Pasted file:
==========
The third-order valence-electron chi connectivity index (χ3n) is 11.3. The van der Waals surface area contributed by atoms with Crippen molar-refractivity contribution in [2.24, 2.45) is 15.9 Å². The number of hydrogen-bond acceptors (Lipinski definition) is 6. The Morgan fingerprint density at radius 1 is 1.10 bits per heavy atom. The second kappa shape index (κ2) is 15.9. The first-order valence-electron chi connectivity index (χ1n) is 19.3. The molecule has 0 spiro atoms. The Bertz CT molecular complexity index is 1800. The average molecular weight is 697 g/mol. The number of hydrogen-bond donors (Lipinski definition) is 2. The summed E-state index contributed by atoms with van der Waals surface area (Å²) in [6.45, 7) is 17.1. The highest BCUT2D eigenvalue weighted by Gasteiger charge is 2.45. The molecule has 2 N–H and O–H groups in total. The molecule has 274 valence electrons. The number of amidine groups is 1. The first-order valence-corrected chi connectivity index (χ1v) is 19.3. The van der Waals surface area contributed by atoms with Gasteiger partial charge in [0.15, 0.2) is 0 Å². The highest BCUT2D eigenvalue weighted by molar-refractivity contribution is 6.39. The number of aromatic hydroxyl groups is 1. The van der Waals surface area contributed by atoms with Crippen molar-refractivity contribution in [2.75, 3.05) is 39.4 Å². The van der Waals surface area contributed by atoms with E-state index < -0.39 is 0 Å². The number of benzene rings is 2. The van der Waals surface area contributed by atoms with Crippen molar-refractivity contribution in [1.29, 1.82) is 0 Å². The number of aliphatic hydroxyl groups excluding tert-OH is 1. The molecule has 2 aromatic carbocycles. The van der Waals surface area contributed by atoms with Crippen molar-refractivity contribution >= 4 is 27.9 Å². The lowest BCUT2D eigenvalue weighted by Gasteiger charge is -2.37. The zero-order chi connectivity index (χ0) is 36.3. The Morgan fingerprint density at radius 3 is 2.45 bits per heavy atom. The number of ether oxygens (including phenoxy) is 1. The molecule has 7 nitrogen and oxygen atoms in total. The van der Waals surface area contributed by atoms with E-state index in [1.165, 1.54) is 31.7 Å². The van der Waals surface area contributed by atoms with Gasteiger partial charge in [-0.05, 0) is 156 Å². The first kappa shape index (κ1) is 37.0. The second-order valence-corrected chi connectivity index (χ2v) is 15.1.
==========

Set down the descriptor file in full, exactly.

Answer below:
The third-order valence-electron chi connectivity index (χ3n) is 11.3. The van der Waals surface area contributed by atoms with Crippen molar-refractivity contribution in [2.24, 2.45) is 15.9 Å². The number of hydrogen-bond acceptors (Lipinski definition) is 6. The Morgan fingerprint density at radius 1 is 1.10 bits per heavy atom. The second kappa shape index (κ2) is 15.9. The first-order valence-electron chi connectivity index (χ1n) is 19.3. The molecule has 0 spiro atoms. The Bertz CT molecular complexity index is 1800. The average molecular weight is 697 g/mol. The number of hydrogen-bond donors (Lipinski definition) is 2. The summed E-state index contributed by atoms with van der Waals surface area (Å²) in [6.45, 7) is 17.1. The highest BCUT2D eigenvalue weighted by Gasteiger charge is 2.45. The molecule has 2 N–H and O–H groups in total. The molecule has 274 valence electrons. The number of amidine groups is 1. The first-order valence-corrected chi connectivity index (χ1v) is 19.3. The van der Waals surface area contributed by atoms with Gasteiger partial charge in [0.15, 0.2) is 0 Å². The highest BCUT2D eigenvalue weighted by molar-refractivity contribution is 6.39. The number of aromatic hydroxyl groups is 1. The van der Waals surface area contributed by atoms with Crippen molar-refractivity contribution in [2.75, 3.05) is 39.4 Å². The van der Waals surface area contributed by atoms with E-state index < -0.39 is 0 Å². The number of benzene rings is 2. The van der Waals surface area contributed by atoms with Crippen molar-refractivity contribution in [1.29, 1.82) is 0 Å². The number of aliphatic hydroxyl groups excluding tert-OH is 1. The molecule has 2 aromatic carbocycles. The van der Waals surface area contributed by atoms with Crippen molar-refractivity contribution >= 4 is 27.9 Å². The lowest BCUT2D eigenvalue weighted by Gasteiger charge is -2.37. The zero-order chi connectivity index (χ0) is 36.3. The Morgan fingerprint density at radius 3 is 2.45 bits per heavy atom. The number of ether oxygens (including phenoxy) is 1. The molecule has 7 nitrogen and oxygen atoms in total. The van der Waals surface area contributed by atoms with E-state index in [1.165, 1.54) is 31.7 Å². The van der Waals surface area contributed by atoms with Gasteiger partial charge in [-0.05, 0) is 156 Å². The first kappa shape index (κ1) is 37.0. The second-order valence-corrected chi connectivity index (χ2v) is 15.1.